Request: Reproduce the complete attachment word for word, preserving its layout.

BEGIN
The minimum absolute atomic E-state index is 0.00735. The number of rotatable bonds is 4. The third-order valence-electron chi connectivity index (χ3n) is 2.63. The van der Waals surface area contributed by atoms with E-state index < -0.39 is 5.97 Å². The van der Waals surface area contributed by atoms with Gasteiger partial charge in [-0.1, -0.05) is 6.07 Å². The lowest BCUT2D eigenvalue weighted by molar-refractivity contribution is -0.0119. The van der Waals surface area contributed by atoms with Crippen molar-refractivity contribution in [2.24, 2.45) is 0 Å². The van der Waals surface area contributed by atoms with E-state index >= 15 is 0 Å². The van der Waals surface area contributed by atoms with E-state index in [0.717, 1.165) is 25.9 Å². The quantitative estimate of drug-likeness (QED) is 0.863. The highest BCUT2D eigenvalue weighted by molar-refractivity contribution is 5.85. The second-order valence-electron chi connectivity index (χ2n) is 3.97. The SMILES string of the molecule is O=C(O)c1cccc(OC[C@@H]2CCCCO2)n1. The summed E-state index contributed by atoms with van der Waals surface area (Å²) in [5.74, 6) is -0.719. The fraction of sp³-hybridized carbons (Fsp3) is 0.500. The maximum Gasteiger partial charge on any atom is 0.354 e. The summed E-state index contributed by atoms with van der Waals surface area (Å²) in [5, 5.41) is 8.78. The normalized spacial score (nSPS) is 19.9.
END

The minimum absolute atomic E-state index is 0.00735. The number of rotatable bonds is 4. The third-order valence-electron chi connectivity index (χ3n) is 2.63. The van der Waals surface area contributed by atoms with E-state index < -0.39 is 5.97 Å². The van der Waals surface area contributed by atoms with Gasteiger partial charge in [-0.1, -0.05) is 6.07 Å². The lowest BCUT2D eigenvalue weighted by molar-refractivity contribution is -0.0119. The van der Waals surface area contributed by atoms with Crippen molar-refractivity contribution in [2.24, 2.45) is 0 Å². The van der Waals surface area contributed by atoms with E-state index >= 15 is 0 Å². The van der Waals surface area contributed by atoms with E-state index in [0.717, 1.165) is 25.9 Å². The quantitative estimate of drug-likeness (QED) is 0.863. The highest BCUT2D eigenvalue weighted by molar-refractivity contribution is 5.85. The second-order valence-electron chi connectivity index (χ2n) is 3.97. The SMILES string of the molecule is O=C(O)c1cccc(OC[C@@H]2CCCCO2)n1. The summed E-state index contributed by atoms with van der Waals surface area (Å²) in [5.74, 6) is -0.719. The fraction of sp³-hybridized carbons (Fsp3) is 0.500. The maximum Gasteiger partial charge on any atom is 0.354 e. The summed E-state index contributed by atoms with van der Waals surface area (Å²) in [5, 5.41) is 8.78. The normalized spacial score (nSPS) is 19.9.